Political Sparring Starts At Jackson Council Meeting

Jackson Township resident Joseph Sullivan, left at podium, questions Council President Martin Flemming about taxes and municipal spending during a recent Jackson Council meeting. (Photo by Bob Vosseller)

JACKSON – During the public comment period a resident used his time to ask questions of a council member who is running for election.

  Resident Joseph Sullivan came up to the microphone and directed questions to Council President Martin Flemming. At the time, Flemming was running for mayor against fellow Republican Michael Reina, the incumbent mayor.

  Sullivan asked, “is it true you are supporting the idea of raising taxes at least $350 a year to collect more leaves.”

  “No that is not what I said, that was taken out of context. What I said was that people get upset when the leaves aren’t picked up. Everybody knows we can’t pick up leaves in this town three times a week,” Flemming said.

  “It would probably cost closer to $750,000” Sullivan added.

  Flemming responded, “it wouldn’t be done.”

  Sullivan then asked if Flemming was a former registered Democrat and is now a Republican.

  “That is false sir,” Flemming answered. “I wasn’t registered as anything. I was an independent.”

  After the meeting, Sullivan posted on social media that Flemming had lied about his party affiliation prior to becoming a councilman in 2020.

  Sullivan asked Flemming, “what are your thoughts on running the government, hiring employees, spending more money?”

  “You have to do what you have to do to run the town if that is the point you are getting at. If you need more police officers to keep the town safe you have to hire them and equip them,” Flemming said. He asked Sullivan to allow him to fully answer his questions saying Sullivan was pontificating on “political points which is why you are here.”

  “You have to have the manpower to run the town. If you don’t have it services fail,” Flemming said.

  Sullivan asked him how many more police might need to be hired to which Flemming said he didn’t know and wouldn’t until such time as he could evaluate the matter.

  The exchange continued for several more minutes and Flemming said, “everyone knows what is happening here. I’m not going to do that here and neither are you. If this is your angle of speaking, we will be done and I will ask you to sit down. If you are going to be doing politics, another time would be preferred.”

  “This is a public forum,” Sullivan replied.

  “If you want to ask Mayor Reina to hire more police officers, ask Mayor Reina. I don’t hire police officers,” Flemming said.

  “I think we have a great number of police officers,” Sullivan said.

  Flemming did say he thought the number of police officers was too low “based on standards that are set by the state and federal government on the size of the population and the size of the township.”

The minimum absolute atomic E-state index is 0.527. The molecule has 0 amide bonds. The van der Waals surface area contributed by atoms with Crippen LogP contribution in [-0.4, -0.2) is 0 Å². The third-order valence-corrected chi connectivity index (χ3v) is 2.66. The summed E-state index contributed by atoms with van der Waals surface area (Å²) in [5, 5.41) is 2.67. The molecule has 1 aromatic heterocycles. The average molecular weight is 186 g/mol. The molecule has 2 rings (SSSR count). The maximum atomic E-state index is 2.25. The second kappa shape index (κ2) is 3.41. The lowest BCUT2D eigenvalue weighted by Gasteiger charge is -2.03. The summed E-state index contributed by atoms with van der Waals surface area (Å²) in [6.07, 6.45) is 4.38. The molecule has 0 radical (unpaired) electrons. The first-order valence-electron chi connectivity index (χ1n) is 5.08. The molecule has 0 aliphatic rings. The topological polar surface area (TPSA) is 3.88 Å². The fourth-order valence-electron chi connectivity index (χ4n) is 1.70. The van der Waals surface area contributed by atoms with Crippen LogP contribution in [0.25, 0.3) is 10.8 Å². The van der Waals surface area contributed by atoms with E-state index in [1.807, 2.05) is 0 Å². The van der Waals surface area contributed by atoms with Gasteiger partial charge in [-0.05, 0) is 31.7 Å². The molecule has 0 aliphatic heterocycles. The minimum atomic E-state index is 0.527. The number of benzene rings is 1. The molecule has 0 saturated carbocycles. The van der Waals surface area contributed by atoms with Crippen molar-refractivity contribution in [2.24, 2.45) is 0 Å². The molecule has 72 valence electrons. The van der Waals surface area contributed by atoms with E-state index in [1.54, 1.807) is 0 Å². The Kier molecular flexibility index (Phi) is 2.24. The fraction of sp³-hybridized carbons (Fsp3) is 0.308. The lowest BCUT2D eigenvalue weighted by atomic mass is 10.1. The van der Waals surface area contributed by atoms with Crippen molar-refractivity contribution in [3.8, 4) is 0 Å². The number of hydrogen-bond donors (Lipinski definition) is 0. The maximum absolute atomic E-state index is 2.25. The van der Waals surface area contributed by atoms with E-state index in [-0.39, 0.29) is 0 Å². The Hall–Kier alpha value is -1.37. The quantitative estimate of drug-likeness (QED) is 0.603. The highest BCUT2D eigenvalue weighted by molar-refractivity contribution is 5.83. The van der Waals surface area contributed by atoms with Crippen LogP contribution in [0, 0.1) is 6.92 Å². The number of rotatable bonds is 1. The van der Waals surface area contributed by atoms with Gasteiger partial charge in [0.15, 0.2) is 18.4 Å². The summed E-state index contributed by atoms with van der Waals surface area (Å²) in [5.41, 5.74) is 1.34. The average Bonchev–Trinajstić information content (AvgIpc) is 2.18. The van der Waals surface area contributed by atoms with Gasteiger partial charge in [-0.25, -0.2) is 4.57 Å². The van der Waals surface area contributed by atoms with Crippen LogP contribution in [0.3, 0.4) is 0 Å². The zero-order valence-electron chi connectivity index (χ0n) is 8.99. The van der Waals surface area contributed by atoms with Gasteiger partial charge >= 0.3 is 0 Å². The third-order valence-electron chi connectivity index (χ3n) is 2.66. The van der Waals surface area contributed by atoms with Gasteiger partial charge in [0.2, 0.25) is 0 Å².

“You are politicking and it is not proper to do it at this meeting of the township and I will ask you again to sit down,” Flemming added.


  In other news, Council Vice President Andrew Kern spoke about volunteerism within the community.

  “Volunteering is something that everyone up here on this council supports and is how we all started to get involved. Whether it was through sports, through the fire departments or different entities in town, volunteering is the basis of what community is,” Kern added.

  He urged residents to “go out and interact with groups and do what you can in whatever interests you to help and volunteer for the different organizations throughout town.”

Township Business

  During the session an ordinance was introduced authorizing the execution of a quit claim deed for title and interest the township may have in a portion of land to be conveyed to the New Jersey Department of Environmental Protection. A public hearing on this ordinance will be held on November 15 during the regular council meeting.

  Resolutions passed included the appropriation of transfers during the last two months of the fiscal year to the first three months of the current year, the purchase of one 2023 Case 856C AWD motor grader in the amount of $238,940 which includes a three-year warranty and ProCare maintenance from Groff Tractor Mid Atlantic, LLC.

  A rental agreement with Konica Minolta Business Solutions was also approved to provide 11 new copiers from the Educational Services Commission of New Jersey Cooperative Purchasing contract.

Upcoming Events

  During the meeting Councilwoman Samara O’Neill reported on some upcoming events that will be taking place including the annual Christmas Tree Lighting on December 3 at 4:30 p.m. at Town Hall which will feature refreshments and entertainment. There will also be a Menorah Lighting on December 20 at 4:30 p.m. at Town Hall.

  Another holiday favorite that is making a comeback after a two-year absence is Toyland taking place on December 3-4 from 10 a.m. to 3 p.m. at the Jackson Senior Center at 45 Don Connor Boulevard. Children under the age of 10 will receive, while supplies last, a fully dressed teddy bear, cookie and juice and a visit with Santa and Mrs. Claus.

  Hot dogs, nachos with cheese and hot pretzels along with coffee, hot chocolate and soda will be available for purchase along with baked goods.  There will be face painting, tattoos and balloon making activities as part of the fun and children can also leave a letter in the special mailbox for Santa Claus.